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Int Immunol. 2004 Feb;16(2):241-7.

Down-regulation of the invariant Valpha14 antigen receptor in NKT cells upon activation.

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RIKEN Research Center for Allergy and Immunology, Graduate School of Medicine, Chiba University, Chiba City, Chiba 260-8670, Japan.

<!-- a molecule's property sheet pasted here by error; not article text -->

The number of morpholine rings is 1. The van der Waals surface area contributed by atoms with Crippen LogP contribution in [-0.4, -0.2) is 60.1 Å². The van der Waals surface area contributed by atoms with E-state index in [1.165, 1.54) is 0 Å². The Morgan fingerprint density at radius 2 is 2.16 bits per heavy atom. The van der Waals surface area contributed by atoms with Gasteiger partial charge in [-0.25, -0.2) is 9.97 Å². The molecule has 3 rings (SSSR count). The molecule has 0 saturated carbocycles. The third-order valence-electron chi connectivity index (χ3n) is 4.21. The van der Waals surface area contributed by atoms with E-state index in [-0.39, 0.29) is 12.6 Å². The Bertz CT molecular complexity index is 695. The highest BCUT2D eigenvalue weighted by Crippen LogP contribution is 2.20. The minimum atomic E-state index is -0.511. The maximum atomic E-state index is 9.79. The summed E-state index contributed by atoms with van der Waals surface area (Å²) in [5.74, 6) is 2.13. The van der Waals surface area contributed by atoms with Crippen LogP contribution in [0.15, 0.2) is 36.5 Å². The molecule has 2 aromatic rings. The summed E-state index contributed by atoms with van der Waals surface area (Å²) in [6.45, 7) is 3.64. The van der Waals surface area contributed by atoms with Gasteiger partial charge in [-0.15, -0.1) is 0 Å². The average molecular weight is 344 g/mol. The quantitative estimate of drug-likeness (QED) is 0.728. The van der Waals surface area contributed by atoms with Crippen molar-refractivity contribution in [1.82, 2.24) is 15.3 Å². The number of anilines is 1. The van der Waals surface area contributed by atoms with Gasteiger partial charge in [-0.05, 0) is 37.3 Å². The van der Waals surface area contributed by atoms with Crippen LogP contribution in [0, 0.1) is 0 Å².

NKT cells expressing the invariant Valpha14 antigen receptor constitute a novel lymphocyte subpopulation with immunoregulatory functions. Stimulation via their invariant Valpha14 receptor with anti-CD3 or a ligand, alpha-galactosylceramide (alpha-GalCer), triggers activation of Valpha14 NKT cells, resulting in a rapid cytokine production such as IFN-gamma and IL-4. Soon after their receptor activation, Valpha14 NKT cells disappeared as judged by staining with CD1d tetramer loaded with alpha-GalCer (alpha-GalCer/CD1d tetramer), which has been believed to be due to apoptotic cell death. Here we show that such a disappearance was largely attributed to down-regulation of the Valpha14 receptor. In fact, Valpha14 NKT cells were relatively resistant to apoptosis compared to the conventional T cells as evidenced by less staining with Annexin-V, a limited DNA fragmentation, and their preferential expression of anti-apoptotic genes such as NAIP and MyD118. Furthermore, they did not become tolerant, and maintained their proliferative capacity and cytokine production even after their receptor down-regulation. These as yet unrecognized facets of Valpha14 NKT cells are discussed in relation to their regulatory functions.

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